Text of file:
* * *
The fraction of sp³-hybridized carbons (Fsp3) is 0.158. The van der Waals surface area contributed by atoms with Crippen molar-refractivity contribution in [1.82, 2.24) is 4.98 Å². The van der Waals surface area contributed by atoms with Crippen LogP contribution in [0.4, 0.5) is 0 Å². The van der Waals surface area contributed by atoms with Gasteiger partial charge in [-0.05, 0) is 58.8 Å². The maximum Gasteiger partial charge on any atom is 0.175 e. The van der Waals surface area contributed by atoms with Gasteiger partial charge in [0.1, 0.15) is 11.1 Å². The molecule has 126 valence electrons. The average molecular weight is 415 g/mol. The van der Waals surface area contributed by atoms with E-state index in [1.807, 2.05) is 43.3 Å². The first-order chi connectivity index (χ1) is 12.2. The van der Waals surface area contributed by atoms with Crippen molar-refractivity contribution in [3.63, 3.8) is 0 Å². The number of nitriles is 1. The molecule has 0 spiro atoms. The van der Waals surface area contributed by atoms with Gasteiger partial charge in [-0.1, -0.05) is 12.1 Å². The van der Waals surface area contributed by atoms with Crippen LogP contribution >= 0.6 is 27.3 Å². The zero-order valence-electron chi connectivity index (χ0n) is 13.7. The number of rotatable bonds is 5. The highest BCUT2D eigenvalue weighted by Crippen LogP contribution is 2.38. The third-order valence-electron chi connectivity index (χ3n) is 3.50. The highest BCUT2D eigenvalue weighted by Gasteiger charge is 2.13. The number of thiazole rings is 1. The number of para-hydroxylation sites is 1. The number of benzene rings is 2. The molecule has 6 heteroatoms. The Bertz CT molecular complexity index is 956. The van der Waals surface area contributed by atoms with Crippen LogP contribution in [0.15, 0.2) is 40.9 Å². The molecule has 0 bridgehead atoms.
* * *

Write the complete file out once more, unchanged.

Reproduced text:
The fraction of sp³-hybridized carbons (Fsp3) is 0.158. The van der Waals surface area contributed by atoms with Crippen molar-refractivity contribution in [1.82, 2.24) is 4.98 Å². The van der Waals surface area contributed by atoms with Crippen LogP contribution in [0.4, 0.5) is 0 Å². The van der Waals surface area contributed by atoms with Gasteiger partial charge in [-0.05, 0) is 58.8 Å². The maximum Gasteiger partial charge on any atom is 0.175 e. The van der Waals surface area contributed by atoms with Gasteiger partial charge in [0.1, 0.15) is 11.1 Å². The molecule has 126 valence electrons. The average molecular weight is 415 g/mol. The van der Waals surface area contributed by atoms with E-state index in [1.807, 2.05) is 43.3 Å². The first-order chi connectivity index (χ1) is 12.2. The van der Waals surface area contributed by atoms with Crippen molar-refractivity contribution in [3.63, 3.8) is 0 Å². The number of nitriles is 1. The molecule has 0 spiro atoms. The van der Waals surface area contributed by atoms with Gasteiger partial charge in [-0.1, -0.05) is 12.1 Å². The van der Waals surface area contributed by atoms with Crippen LogP contribution >= 0.6 is 27.3 Å². The zero-order valence-electron chi connectivity index (χ0n) is 13.7. The number of rotatable bonds is 5. The highest BCUT2D eigenvalue weighted by Crippen LogP contribution is 2.38. The third-order valence-electron chi connectivity index (χ3n) is 3.50. The highest BCUT2D eigenvalue weighted by Gasteiger charge is 2.13. The number of thiazole rings is 1. The number of para-hydroxylation sites is 1. The number of benzene rings is 2. The molecule has 6 heteroatoms. The Bertz CT molecular complexity index is 956. The van der Waals surface area contributed by atoms with Crippen LogP contribution in [0.15, 0.2) is 40.9 Å². The molecule has 0 bridgehead atoms.